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The Walk Run Ride Challenge: Paul Suggitt
January 1, 2017
The start of the year for many of us is the time for a New Year’s resolution or two, and to perhaps embark on a new challenge. Spare a thought then for Paul Suggitt, who from today (1st Jan 2017) will be completing a huge (REALLY huge) challenge of his own creation… the Walk Run Ride Challenge.
Over the course of the year he will be travelling 10,000 miles by either walking, running, or cycling. That’s about a marathon a day, every day, for a whole year. At Grub HQ we like to go on a run or few, or set ourselves a nice challenge, but none of us have ever attempted something that will require so much grit, determination, and ‘never say die’ attitude (apart from trying to sell insects to the masses, of course).
We’re very proud to be supplying Paul with our Eat Grub bars to help give him the energy he needs to keep going, and will be keeping track of him over the course of the year.
We caught up with him to find out more about his training regime, and why he’s putting himself through such a tough time.
Hi Paul, can you tell us a little bit about yourself, and why you’ve created such a huge challenge for yourself?
I am a web and app developer and an adventure athlete from the North East of England who helps raise awareness of great causes, and on the first of January 2017 I am taking on an epic challenge of completing 10,000 miles in 365 days by walking, running and riding a bike to help bring awareness of the Chris Lucas Trust. The distance I am doing is equivalent to completing a marathon distance a day, EVERY day for a year.
Had you done anything like this before?
This is the first big challenge I have done to date, having done lots of small fundraising events in the past, but none on this scale.
Can you tell us your involvement with the Chris Lucas Trust, the fantastic charity who you’re doing this all for?
I have raised money for a couple of years for the Chris Lucas Trust. The trust works so hard to help offer hope to children and young adults with a very aggressive form of cancer known as Rhabdomyosarcoma. A diagnosis of rhabdomyosarcoma is a truly devastating one as there are currently no effective targeted treatments for the aggressive form of this disease.
Do you have a special pre-match process to get in the right mindset?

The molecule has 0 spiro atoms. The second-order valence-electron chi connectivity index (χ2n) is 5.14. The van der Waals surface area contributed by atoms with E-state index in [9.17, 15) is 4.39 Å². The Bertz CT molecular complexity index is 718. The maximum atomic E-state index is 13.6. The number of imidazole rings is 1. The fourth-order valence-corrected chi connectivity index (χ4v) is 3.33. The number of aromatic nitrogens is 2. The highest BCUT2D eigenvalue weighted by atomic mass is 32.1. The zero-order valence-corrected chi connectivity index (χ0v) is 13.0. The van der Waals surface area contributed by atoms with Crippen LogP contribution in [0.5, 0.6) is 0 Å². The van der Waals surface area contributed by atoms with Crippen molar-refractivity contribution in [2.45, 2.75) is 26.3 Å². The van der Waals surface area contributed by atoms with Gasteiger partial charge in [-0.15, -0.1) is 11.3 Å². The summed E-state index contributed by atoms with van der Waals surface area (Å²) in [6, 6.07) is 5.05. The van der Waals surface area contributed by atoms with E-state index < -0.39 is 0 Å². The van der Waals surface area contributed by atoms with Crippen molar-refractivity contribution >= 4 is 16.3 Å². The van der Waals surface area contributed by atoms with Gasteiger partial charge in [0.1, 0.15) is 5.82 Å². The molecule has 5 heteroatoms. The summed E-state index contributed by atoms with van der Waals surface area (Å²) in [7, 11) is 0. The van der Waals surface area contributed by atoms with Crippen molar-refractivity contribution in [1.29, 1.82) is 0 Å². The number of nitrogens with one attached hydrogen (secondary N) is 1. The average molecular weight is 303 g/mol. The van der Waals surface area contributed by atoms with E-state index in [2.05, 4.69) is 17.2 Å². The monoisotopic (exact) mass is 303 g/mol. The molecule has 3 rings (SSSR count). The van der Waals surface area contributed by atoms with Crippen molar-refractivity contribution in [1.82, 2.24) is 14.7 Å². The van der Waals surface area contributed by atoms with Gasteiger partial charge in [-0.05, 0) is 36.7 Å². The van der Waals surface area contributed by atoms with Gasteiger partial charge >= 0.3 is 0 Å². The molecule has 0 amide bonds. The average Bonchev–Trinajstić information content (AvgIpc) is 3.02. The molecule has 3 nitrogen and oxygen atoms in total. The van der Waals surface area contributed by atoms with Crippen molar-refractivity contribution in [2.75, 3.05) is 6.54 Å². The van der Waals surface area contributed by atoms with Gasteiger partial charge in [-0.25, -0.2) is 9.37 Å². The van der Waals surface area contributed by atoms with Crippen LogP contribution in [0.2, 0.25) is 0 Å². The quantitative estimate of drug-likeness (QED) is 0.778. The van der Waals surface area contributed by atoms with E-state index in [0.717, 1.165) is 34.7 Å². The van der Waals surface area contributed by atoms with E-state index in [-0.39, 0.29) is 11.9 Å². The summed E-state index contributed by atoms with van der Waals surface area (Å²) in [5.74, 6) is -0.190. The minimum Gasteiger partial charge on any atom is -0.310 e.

The first thing I do is plan ahead. By doing this I know my daily training and mileage goals are set. I have found far better success at keeping to my training by doing this, as opposed to planning something last minute.
The second thing I do when I agree on an event is I make it public. That way I have to complete it. It is a way of tying in my commitment from the outset as I know then that people are watching my outcome. This in turn turns on the training switch in my head and makes it less likely that I skip training sessions I have planned.
Third thing is I warm up my muscles. Over time and given the fact I can sometimes do in excess of a marathon distance mileage, I have found my comfort warm up mileage. Once this is achieved I am able to sit “in the cruise” both running and cycling. I find this initial warm up mileage is often reduced if I warm up before an event or training session. This could be a pedal on the cycling turbo trainer for a few miles / 20 minutes before a cycling event or a run.
What do you look for in an energy bar?
I look for a bar that has a decent amount of protein contained in it in proportion to the carbs, and balanced with the right calories for my aim of leaning myself up and supporting what I burn.
Can you tell us about the toughest training experience you’ve had so far? And what’s the furthest distance you’ll train before starting?
My toughest training experience had to be the 45-mile ultra run I did from Hartlepool Marina to Whitby in October. This beat the Coast-to-Coast cycle ride in half a day that I did in August as a test of my endurance. It was hard going.
What’s your best piece of advice for when the going gets tough?
The best advice I can give is to try to remain focussed and keep thinking to yourself that every step or pedal gets you closer to your goal. Keep going and DON’T quit.
Doing something like this attracts a bit of publicity. Where can people track you so that they can keep up with your exploits?
On my training events and throughout the challenge itself, people can track me live as I wear a satellite tracker, allowing people to stay up to date with my progress from the comfort of their own homes. Events are posted on the Facebook and Twitter pages, along with the links to be able to track me live. (ed: See the bottom of the article for full links and where to follow Paul).
How did the Eat grub bars fare when you used them for:
Taste: Prior to tasting these bars, had anyone suggested insects as a source of protein, I would have looked rather dubious at them. These bars are not only super tasty; they are filling and allow the flavour to remain on the palette for some time after eating the bar. I could not taste any insects at all.
Energy: These bars provided me with a great energy boost both in between workouts, and on long training days where I am often running or cycling for hours at a time.
ed. Why not have a try of our energy bars made with cricket powder and see for yourself.
Have you thought of what the next challenge might be afterwards?
I have already been planning “What’s next in 2018” and can say it’s ambitious and international so watch this space. I hope to have Eat Grub bars fuelling this challenge as well.
To follow Paul Suggit’s journey you can keep up with him on the following links below